We evaluated 18,014 patients who underwent allogeneic bone marrow transplantation (BMT) at 236 centers worldwide to examine the incidence of and risk factors for posttransplant lymphoproliferative disorders (PTLD). PTLD developed in 78 recipients, with 64 cases occurring less than 1 year after transplantation. The cumulative incidence of PTLD was 1.0% ± 0.3% at 10 years. Incidence was highest 1 to 5 months posttransplant (120 cases/10,000 patients/yr) followed by a steep decline to less than 5/10,000/yr among ≥ 1-year survivors. In multivariate analyses, risk of early-onset PTLD (<1 year) was strongly associated (P < .0001) with unrelated or human leukocyte antigen (HLA) mismatched related donor (relative risk [RR] = 4.1), T-cell depletion of donor marrow (RR = 12.7), and use of antithymocyte globulin (RR = 6.4) or anti-CD3 monoclonal antibody (RR = 43.2) for prophylaxis or treatment of acute graft-versus-host disease (GVHD). There was a weaker association with the occurrence of acute GVHD grades II to IV (RR = 1.9, P = .02) and with conditioning regimens that included radiation (RR = 2.9, P = .02). Methods of T-cell depletion that selectively targeted T cells or T plus natural killer (NK) cells were associated with markedly higher risks of PTLD than methods that removed both T and B cells, such as the CAMPATH-1 monoclonal antibody or elutriation (P = .009). The only risk factor identified for late-onset PTLD was extensive chronic GVHD (RR = 4.0, P = .01). Rates of PTLD among patients with 2 or ≥3 major risk factors were 8.0% ± 2.9% and 22% ± 17.9%, respectively. We conclude that factors associated with altered immunity and T-cell regulatory mechanisms are predictors of both early- and late-onset PTLD.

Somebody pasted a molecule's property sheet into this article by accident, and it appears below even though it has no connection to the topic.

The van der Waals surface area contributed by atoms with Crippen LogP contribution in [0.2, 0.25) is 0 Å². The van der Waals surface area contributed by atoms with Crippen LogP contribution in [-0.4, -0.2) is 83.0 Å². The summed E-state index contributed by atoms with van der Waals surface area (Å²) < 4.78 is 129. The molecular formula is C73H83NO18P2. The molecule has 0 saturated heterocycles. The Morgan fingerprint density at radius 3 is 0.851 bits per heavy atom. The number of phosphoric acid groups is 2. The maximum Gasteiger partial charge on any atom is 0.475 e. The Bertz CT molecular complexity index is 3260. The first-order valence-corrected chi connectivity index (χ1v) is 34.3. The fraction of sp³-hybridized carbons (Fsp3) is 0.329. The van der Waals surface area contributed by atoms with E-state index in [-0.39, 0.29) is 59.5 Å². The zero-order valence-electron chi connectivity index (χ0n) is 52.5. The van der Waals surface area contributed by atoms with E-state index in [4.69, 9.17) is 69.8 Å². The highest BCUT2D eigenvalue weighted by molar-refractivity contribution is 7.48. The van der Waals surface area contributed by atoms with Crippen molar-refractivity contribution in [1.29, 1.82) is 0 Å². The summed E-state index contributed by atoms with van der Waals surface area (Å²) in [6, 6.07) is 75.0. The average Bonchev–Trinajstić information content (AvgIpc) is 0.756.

|Original language||English (US)|
|Number of pages||9|
|State||Published - Oct 1 1999|